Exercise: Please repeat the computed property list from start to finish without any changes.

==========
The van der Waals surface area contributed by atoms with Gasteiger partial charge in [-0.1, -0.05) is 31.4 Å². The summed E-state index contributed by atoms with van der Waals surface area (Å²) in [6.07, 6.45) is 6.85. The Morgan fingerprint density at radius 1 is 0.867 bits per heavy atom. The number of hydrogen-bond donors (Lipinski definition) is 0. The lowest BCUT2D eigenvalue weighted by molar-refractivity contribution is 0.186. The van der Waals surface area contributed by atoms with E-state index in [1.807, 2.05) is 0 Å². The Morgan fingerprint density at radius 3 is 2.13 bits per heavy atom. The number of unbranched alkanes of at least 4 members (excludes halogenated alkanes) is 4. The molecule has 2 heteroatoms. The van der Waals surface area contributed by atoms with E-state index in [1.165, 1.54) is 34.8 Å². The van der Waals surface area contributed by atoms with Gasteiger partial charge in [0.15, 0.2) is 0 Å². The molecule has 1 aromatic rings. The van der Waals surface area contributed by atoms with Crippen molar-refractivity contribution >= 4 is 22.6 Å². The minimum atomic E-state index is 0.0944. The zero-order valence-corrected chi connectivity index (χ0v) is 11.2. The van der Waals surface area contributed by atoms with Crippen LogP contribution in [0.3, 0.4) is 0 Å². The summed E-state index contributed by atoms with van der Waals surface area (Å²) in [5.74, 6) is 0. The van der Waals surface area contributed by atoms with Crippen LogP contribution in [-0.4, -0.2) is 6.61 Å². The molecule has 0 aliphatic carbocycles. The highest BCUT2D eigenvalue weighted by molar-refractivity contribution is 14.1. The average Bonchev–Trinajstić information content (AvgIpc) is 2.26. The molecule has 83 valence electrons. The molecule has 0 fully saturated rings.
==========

The van der Waals surface area contributed by atoms with Gasteiger partial charge in [-0.1, -0.05) is 31.4 Å². The summed E-state index contributed by atoms with van der Waals surface area (Å²) in [6.07, 6.45) is 6.85. The Morgan fingerprint density at radius 1 is 0.867 bits per heavy atom. The number of hydrogen-bond donors (Lipinski definition) is 0. The lowest BCUT2D eigenvalue weighted by molar-refractivity contribution is 0.186. The van der Waals surface area contributed by atoms with E-state index in [1.807, 2.05) is 0 Å². The Morgan fingerprint density at radius 3 is 2.13 bits per heavy atom. The number of unbranched alkanes of at least 4 members (excludes halogenated alkanes) is 4. The molecule has 2 heteroatoms. The van der Waals surface area contributed by atoms with E-state index in [1.165, 1.54) is 34.8 Å². The van der Waals surface area contributed by atoms with Gasteiger partial charge in [0.15, 0.2) is 0 Å². The molecule has 1 aromatic rings. The van der Waals surface area contributed by atoms with Crippen molar-refractivity contribution >= 4 is 22.6 Å². The minimum atomic E-state index is 0.0944. The zero-order valence-corrected chi connectivity index (χ0v) is 11.2. The van der Waals surface area contributed by atoms with Crippen LogP contribution in [0.3, 0.4) is 0 Å². The summed E-state index contributed by atoms with van der Waals surface area (Å²) in [5.74, 6) is 0. The van der Waals surface area contributed by atoms with Crippen LogP contribution in [-0.4, -0.2) is 6.61 Å². The molecule has 0 aliphatic carbocycles. The highest BCUT2D eigenvalue weighted by molar-refractivity contribution is 14.1. The average Bonchev–Trinajstić information content (AvgIpc) is 2.26. The molecule has 83 valence electrons. The molecule has 0 fully saturated rings.